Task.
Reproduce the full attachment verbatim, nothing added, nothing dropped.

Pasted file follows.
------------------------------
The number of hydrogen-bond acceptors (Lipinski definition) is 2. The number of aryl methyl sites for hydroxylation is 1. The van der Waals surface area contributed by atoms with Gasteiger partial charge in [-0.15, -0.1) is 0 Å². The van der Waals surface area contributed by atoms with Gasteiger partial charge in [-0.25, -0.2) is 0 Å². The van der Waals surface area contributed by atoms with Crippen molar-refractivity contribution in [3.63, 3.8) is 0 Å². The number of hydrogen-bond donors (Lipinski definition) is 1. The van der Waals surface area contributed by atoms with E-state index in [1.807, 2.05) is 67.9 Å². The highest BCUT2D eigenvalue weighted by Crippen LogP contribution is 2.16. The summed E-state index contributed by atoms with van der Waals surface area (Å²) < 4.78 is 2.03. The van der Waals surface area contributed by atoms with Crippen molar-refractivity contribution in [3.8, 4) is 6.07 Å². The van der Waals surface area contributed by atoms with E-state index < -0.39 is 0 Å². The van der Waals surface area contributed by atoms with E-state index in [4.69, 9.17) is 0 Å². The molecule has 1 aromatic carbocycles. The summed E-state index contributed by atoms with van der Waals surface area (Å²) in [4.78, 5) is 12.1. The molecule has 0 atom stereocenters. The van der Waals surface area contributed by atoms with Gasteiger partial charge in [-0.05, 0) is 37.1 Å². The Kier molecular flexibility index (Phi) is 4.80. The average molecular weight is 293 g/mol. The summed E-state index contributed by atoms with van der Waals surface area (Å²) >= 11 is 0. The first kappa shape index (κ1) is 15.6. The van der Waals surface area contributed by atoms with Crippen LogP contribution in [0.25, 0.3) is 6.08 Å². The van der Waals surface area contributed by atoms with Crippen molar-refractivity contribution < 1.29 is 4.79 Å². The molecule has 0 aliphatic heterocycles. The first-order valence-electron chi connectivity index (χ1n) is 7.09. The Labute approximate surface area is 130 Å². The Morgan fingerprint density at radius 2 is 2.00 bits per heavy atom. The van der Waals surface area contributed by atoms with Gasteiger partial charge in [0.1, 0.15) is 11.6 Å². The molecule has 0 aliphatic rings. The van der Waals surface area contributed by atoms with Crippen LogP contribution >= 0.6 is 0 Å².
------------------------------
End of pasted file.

The number of hydrogen-bond acceptors (Lipinski definition) is 2. The number of aryl methyl sites for hydroxylation is 1. The van der Waals surface area contributed by atoms with Gasteiger partial charge in [-0.15, -0.1) is 0 Å². The van der Waals surface area contributed by atoms with Gasteiger partial charge in [-0.25, -0.2) is 0 Å². The van der Waals surface area contributed by atoms with Crippen molar-refractivity contribution in [3.63, 3.8) is 0 Å². The number of hydrogen-bond donors (Lipinski definition) is 1. The van der Waals surface area contributed by atoms with E-state index in [1.807, 2.05) is 67.9 Å². The highest BCUT2D eigenvalue weighted by Crippen LogP contribution is 2.16. The summed E-state index contributed by atoms with van der Waals surface area (Å²) < 4.78 is 2.03. The van der Waals surface area contributed by atoms with Crippen molar-refractivity contribution in [3.8, 4) is 6.07 Å². The van der Waals surface area contributed by atoms with E-state index < -0.39 is 0 Å². The van der Waals surface area contributed by atoms with E-state index in [4.69, 9.17) is 0 Å². The molecule has 1 aromatic carbocycles. The summed E-state index contributed by atoms with van der Waals surface area (Å²) in [4.78, 5) is 12.1. The molecule has 0 atom stereocenters. The van der Waals surface area contributed by atoms with Gasteiger partial charge in [-0.05, 0) is 37.1 Å². The Kier molecular flexibility index (Phi) is 4.80. The average molecular weight is 293 g/mol. The summed E-state index contributed by atoms with van der Waals surface area (Å²) >= 11 is 0. The first kappa shape index (κ1) is 15.6. The van der Waals surface area contributed by atoms with Crippen LogP contribution in [0.25, 0.3) is 6.08 Å². The van der Waals surface area contributed by atoms with Crippen molar-refractivity contribution < 1.29 is 4.79 Å². The molecule has 0 aliphatic heterocycles. The first-order valence-electron chi connectivity index (χ1n) is 7.09. The Labute approximate surface area is 130 Å². The Morgan fingerprint density at radius 2 is 2.00 bits per heavy atom. The van der Waals surface area contributed by atoms with Gasteiger partial charge in [0.1, 0.15) is 11.6 Å². The molecule has 0 aliphatic rings. The van der Waals surface area contributed by atoms with Crippen LogP contribution >= 0.6 is 0 Å².